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90s Slang You Should Know


[boo k-mey-ker] /ˈbʊkˌmeɪ kər/
a person who makes a business of accepting the bets of others on the outcome of sports contests, especially of horse races.
a person who makes books.
Origin of bookmaker
late Middle English
First recorded in 1375-1425, bookmaker is from the late Middle English word bokmakere. See book, maker
Related forms
bookmaking, noun, adjective Unabridged
Based on the Random House Dictionary, © Random House, Inc. 2017.
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Examples from the Web for bookmaker
Contemporary Examples
Historical Examples
  • Many of the ladies had spoken of the bookmaker as one of the best-mannered men on board.

    Mrs. Falchion, Complete Gilbert Parker
  • "You can't leave this large sum with the bookmaker," he objected.

    Thoroughbreds W. A. Fraser
  • "Don't want it," repeated the bookmaker, his eyes roving over the crowd.

    Old Man Curry Charles E. (Charles Emmett) Van Loan
  • Marriage is a race in which the bookmaker invariably bolts with the money.

    Sonia Between two Worlds Stephen McKenna
  • But the bookmaker was stubborn and insisted on having a certain one or none.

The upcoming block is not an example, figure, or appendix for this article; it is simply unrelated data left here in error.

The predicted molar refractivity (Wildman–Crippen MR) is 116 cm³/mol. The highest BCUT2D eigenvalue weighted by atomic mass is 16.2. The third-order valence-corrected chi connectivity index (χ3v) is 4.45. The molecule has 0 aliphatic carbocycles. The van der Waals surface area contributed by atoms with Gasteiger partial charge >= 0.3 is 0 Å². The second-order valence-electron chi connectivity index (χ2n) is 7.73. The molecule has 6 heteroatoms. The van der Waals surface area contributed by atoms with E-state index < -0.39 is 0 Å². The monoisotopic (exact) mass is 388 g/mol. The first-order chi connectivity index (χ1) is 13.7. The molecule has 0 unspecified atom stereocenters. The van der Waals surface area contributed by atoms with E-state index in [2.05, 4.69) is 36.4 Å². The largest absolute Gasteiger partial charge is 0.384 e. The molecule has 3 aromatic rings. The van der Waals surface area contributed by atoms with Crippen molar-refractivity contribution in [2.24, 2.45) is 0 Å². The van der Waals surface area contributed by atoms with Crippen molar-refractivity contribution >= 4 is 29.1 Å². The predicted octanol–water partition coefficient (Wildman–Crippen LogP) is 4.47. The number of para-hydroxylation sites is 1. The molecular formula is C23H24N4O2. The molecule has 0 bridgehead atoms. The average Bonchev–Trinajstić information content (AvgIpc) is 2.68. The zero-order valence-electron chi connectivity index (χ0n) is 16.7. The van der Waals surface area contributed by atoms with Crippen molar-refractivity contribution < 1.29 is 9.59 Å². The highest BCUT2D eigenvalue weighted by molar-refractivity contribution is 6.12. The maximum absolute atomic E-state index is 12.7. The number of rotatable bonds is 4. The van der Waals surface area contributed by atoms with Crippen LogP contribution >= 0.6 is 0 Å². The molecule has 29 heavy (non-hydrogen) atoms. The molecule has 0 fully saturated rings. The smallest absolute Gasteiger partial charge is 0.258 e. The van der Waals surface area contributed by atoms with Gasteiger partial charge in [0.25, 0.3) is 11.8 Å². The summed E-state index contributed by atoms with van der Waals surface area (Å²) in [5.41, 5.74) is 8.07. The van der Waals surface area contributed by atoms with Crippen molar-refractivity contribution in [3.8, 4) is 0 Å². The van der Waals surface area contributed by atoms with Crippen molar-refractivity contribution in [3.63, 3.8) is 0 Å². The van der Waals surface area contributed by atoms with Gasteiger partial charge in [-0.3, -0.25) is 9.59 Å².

• Even in the Province, the happier the people, the less material for the bookmaker.

    A Civil Servant in Burma Herbert Thirkel White
  • "A hundred to five Tearaway," said the bookmaker, and his clerk booked it.

    Fast as the Wind Nat Gould
  • Third B. (after pausing to refresh himself, sardonically to Fourth bookmaker).

    Puppets at Large F. Anstey
British Dictionary definitions for bookmaker


a person who as an occupation accepts bets, esp on horseraces, and pays out to winning betters
Derived Forms
bookmaking, noun
Collins English Dictionary - Complete & Unabridged 2012 Digital Edition
© William Collins Sons & Co. Ltd. 1979, 1986 © HarperCollins
Publishers 1998, 2000, 2003, 2005, 2006, 2007, 2009, 2012
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Word Origin and History for bookmaker

also book-maker, 1510s, "printer and binder of books," from book (n.) + agent noun from make (v.). The wagering sense is from 1862. Related: Book-making (late 15c., betting sense 1824).

Online Etymology Dictionary, © 2010 Douglas Harper
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